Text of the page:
[139] The Trial Judge did not find that the person skilled in the art would obviously start a development project based on the ‘875 Patent compound with PCR 4099 as opposed to any other compound, including the 21 compounds expressly used in the examples. In fact, Sanofi’s actual course of action militates against such a conclusion.

Some of Pelletier J’s opinion is to the same effect. So, he noted that “[the Supreme Court in Sanofi] held that just because the methods of separating a racemate into its isomers are known, it does not follow that a person skilled in the art would necessarily apply them” [73]. But the thrust of Pelletier J's opinion focuses on a different analysis of Sanofi:

[74] What emerges from this review of the Supreme Court’s decision in Plavix, cited above, is that the key factor in its “obvious to try” analysis was the lack of knowledge of the properties of the enantiomers of the compounds of the ‘875 Patent, including the racemate from which clopidogrel was obtained. Absent that knowledge, it was not obvious to try to resolve the racemate, or any other compound, so as to obtain the enantiomer having those advantageous properties.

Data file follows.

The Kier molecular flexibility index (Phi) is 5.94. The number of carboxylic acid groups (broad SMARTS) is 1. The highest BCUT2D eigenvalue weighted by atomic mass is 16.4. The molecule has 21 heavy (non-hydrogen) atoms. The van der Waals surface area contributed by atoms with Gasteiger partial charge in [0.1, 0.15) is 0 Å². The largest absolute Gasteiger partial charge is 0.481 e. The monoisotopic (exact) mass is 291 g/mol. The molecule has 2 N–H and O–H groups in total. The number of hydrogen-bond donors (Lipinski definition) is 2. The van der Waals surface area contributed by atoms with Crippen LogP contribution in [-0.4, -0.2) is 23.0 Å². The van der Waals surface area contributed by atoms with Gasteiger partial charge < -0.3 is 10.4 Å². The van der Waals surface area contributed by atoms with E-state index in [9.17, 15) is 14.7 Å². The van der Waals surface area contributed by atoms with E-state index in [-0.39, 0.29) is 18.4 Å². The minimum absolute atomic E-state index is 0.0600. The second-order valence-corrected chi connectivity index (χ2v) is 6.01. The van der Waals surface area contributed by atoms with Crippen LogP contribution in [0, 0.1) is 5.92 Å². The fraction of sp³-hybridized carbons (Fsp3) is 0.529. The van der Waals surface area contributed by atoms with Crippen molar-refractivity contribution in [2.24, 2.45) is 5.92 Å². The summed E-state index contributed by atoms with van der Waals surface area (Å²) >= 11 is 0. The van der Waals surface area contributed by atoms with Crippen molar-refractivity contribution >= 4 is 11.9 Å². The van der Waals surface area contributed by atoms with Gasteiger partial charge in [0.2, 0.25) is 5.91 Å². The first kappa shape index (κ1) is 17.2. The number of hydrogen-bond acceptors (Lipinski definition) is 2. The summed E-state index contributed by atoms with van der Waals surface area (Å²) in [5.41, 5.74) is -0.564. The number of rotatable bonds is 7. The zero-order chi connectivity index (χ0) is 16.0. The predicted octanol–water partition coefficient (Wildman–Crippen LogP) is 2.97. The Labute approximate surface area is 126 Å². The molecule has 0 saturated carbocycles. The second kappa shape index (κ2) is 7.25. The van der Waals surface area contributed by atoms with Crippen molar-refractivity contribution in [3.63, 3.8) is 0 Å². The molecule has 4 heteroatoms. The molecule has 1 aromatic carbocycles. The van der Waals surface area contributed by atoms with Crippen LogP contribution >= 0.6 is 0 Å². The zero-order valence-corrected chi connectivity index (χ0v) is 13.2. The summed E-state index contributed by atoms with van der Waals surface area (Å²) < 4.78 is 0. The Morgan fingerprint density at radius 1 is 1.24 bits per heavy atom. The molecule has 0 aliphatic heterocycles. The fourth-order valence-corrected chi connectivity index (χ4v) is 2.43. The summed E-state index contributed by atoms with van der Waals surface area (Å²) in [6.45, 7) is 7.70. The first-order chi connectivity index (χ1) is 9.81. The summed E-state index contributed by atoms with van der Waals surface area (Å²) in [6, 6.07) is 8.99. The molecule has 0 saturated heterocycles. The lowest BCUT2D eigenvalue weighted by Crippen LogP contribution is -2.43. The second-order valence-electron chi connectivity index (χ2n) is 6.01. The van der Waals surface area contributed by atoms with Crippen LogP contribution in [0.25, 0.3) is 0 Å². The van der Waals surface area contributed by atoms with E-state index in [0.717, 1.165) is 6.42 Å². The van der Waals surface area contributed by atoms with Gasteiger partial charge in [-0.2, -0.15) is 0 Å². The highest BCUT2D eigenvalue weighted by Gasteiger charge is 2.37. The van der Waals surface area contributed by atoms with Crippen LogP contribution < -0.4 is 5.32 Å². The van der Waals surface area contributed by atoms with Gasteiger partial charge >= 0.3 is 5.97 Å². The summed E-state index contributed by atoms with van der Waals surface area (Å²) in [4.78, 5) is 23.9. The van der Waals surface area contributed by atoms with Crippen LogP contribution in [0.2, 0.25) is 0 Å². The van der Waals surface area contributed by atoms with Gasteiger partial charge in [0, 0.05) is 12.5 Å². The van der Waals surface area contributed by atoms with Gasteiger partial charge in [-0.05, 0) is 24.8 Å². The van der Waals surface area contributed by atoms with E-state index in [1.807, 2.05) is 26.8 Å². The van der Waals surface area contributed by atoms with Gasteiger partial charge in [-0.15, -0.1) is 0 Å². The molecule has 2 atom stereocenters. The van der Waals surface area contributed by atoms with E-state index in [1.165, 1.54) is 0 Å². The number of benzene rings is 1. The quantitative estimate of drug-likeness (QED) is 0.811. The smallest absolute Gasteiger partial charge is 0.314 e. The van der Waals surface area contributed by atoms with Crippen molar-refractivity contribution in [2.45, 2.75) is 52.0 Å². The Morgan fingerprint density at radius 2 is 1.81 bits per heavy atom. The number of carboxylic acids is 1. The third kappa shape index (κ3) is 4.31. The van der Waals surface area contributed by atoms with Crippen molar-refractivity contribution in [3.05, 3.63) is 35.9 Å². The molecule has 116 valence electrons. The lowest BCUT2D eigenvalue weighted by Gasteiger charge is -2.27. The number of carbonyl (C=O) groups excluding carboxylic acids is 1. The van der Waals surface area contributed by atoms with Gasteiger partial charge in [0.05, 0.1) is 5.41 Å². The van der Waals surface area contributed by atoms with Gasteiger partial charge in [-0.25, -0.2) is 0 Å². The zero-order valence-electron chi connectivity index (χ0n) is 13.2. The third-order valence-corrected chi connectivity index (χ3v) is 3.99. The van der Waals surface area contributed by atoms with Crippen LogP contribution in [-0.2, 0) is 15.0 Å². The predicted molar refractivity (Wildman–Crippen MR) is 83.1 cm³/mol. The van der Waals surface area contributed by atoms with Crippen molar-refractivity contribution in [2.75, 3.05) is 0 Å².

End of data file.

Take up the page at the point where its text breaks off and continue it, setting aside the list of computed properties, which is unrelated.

[79] The reasons of the Trial Judge make it clear that, as was the case in Plavix, it was not possible to predict the properties of the separated enantiomers: Reasons, at paragraphs 673 and 676. The lack of knowledge as to these properties is precisely what led the Supreme Court in Plavix, cited above, to hold that it was not self-evident that what was being tried ought to work (Plavix, at paragraph 92, quoted above). Simply put, the person skilled in the art would not think of separating PCR 4099 and testing its enantiomers in order to obtain the benefit of its properties when the existence and nature of those properties were unknown.